Measurement of Women’s Economic Empowerment – WOW (2020)

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2020, WOW – 54 pages

This Guidance Note identifies core indicators, principles, and recommendations for effective, consistent measurement of WEE. It includes a recognition that there is no universal set of indicators that will be appropriate for every project, in every sector and every context. To provide effective measurement and avoid negative unintended impacts, selection of indicators must follow on from a robust context-specific gender analysis to guide decision making about the measurable outcomes the programme is aiming to achieve. Principles for effective WEE measurement within economic development programming include:

  • Build programmes on strong context-specific gender analysis.
  • Develop a causal chain (logframe) and theory of change that is informed by an understanding of the context and previous experience with the same or similar interventions in similar settings.
  • Measure what matters to diverse women and girls and disaggregate measures accordingly.
  • Measure both economic and social outcomes.
  • Measure change at individual and household levels.
  • Measure access, control, and constraints.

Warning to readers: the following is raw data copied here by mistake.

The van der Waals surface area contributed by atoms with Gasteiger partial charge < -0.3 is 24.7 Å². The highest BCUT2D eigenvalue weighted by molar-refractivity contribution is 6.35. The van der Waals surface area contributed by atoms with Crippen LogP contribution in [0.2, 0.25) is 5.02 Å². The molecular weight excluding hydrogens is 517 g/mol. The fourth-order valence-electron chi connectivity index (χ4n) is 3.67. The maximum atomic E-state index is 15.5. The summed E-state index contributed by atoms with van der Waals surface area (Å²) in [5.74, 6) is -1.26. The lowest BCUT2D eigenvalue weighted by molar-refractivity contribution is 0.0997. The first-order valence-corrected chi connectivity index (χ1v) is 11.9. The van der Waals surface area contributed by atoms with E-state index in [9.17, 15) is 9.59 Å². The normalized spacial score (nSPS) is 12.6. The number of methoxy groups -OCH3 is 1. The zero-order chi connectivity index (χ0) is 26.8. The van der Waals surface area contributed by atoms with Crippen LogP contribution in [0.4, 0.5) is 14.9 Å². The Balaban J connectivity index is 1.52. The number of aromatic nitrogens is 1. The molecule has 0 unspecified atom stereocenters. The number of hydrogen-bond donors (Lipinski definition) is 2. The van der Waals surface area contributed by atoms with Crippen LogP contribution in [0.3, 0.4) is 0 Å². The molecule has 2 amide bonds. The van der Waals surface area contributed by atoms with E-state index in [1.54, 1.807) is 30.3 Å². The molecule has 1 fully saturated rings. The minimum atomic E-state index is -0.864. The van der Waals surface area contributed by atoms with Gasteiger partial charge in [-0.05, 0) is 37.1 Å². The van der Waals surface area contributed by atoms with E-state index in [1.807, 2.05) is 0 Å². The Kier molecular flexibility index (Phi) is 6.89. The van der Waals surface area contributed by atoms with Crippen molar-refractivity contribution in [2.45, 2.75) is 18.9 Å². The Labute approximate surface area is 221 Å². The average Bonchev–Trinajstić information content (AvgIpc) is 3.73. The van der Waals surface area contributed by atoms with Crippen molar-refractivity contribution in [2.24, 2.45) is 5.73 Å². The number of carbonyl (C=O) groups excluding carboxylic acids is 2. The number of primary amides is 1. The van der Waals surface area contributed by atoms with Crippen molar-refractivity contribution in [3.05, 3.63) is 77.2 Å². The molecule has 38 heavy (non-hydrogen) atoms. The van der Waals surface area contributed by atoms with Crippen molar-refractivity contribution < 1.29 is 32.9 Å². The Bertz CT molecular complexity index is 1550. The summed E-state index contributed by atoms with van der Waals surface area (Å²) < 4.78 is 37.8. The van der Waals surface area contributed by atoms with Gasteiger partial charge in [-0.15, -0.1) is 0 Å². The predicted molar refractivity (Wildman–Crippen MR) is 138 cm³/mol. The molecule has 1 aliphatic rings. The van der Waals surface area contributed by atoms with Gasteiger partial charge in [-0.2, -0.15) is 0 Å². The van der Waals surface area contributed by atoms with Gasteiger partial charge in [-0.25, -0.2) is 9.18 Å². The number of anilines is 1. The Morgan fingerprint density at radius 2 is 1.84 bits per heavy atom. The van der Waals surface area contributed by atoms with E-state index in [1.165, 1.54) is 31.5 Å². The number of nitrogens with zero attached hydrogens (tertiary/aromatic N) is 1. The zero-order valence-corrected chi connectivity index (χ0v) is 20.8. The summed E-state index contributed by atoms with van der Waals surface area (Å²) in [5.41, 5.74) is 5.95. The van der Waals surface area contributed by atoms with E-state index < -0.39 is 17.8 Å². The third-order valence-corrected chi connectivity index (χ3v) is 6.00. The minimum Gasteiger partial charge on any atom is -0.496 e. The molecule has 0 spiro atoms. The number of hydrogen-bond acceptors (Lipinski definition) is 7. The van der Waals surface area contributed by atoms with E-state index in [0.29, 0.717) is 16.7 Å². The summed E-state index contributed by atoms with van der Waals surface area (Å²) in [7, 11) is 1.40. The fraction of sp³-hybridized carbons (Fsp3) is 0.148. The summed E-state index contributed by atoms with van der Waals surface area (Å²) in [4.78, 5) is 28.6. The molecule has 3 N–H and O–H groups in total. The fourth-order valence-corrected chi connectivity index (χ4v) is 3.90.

• Consider – and measure – risks and unintended effects.
  • Data collection choices matter.

Measuring WEE: A Compendium of Selected Tools – CGD (2020)

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2020, CGD – 120 pages

This compendium selects and reviews tools for measuring WEE (or disempowerment) grouped into 20 population monitoring tools and 15 monitoring and evaluation tools (M&E). The main objective is practical: helping readers both understand how different measurement tools are built and select among the most well-known and widely (cross-culturally) applicable tools for different purposes. The following basic questions help readers select which WEE measurement tool is a “good fit for your purpose”:

  • What is your desired objective? (Population monitoring or M&E)
  • What is your substantive focus? (e.g., gender equality, women’s legal rights, women’s empowerment in agriculture)
  • What specific dimensions of WEE interest you? (e.g., financial inclusion, land rights)
  • What population of women are you seeking to learn about? (Women globally, women entrepreneurs, women in Africa)

What level(s) of outcomes — direct, intermediate and/or final — interest you?

Measuring Women’s Economic Empowerment in Private Sector Development: Guidelines for practitioners – DCED (2014)

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2014, DCED – 60 pages

This guideline provides suggestions on the measurement of WEE in private sector development (PSD) programmes, including the measurement of household results. It aims to:

  • Provide practical advice to practitioners seeking to measure WEE in PSD programming;
  • Document how to make each aspect of results measurement more gender-responsive;
  • Highlight important issues in results measurement for practitioners focused on WEE, paying particular attention to measuring household-level changes.